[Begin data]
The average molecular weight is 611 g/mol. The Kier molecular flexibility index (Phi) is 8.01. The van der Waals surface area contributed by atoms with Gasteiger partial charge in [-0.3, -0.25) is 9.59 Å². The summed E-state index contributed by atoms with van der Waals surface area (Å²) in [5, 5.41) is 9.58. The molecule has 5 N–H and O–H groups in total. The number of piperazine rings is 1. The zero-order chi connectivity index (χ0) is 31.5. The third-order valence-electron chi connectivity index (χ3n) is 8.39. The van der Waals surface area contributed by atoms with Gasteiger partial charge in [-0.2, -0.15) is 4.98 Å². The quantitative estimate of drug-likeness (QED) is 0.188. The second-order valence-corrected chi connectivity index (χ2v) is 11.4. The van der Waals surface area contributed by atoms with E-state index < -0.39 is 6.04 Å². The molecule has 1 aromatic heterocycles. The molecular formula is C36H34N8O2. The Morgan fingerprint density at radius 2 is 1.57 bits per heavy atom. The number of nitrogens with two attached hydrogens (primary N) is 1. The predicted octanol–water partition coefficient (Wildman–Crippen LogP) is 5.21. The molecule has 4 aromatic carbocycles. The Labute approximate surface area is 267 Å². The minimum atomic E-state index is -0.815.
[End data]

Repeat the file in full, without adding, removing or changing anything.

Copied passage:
The average molecular weight is 611 g/mol. The Kier molecular flexibility index (Phi) is 8.01. The van der Waals surface area contributed by atoms with Gasteiger partial charge in [-0.3, -0.25) is 9.59 Å². The summed E-state index contributed by atoms with van der Waals surface area (Å²) in [5, 5.41) is 9.58. The molecule has 5 N–H and O–H groups in total. The number of piperazine rings is 1. The zero-order chi connectivity index (χ0) is 31.5. The third-order valence-electron chi connectivity index (χ3n) is 8.39. The van der Waals surface area contributed by atoms with Gasteiger partial charge in [-0.2, -0.15) is 4.98 Å². The quantitative estimate of drug-likeness (QED) is 0.188. The second-order valence-corrected chi connectivity index (χ2v) is 11.4. The van der Waals surface area contributed by atoms with E-state index < -0.39 is 6.04 Å². The molecule has 1 aromatic heterocycles. The molecular formula is C36H34N8O2. The Morgan fingerprint density at radius 2 is 1.57 bits per heavy atom. The number of nitrogens with two attached hydrogens (primary N) is 1. The predicted octanol–water partition coefficient (Wildman–Crippen LogP) is 5.21. The molecule has 4 aromatic carbocycles. The Labute approximate surface area is 267 Å². The minimum atomic E-state index is -0.815.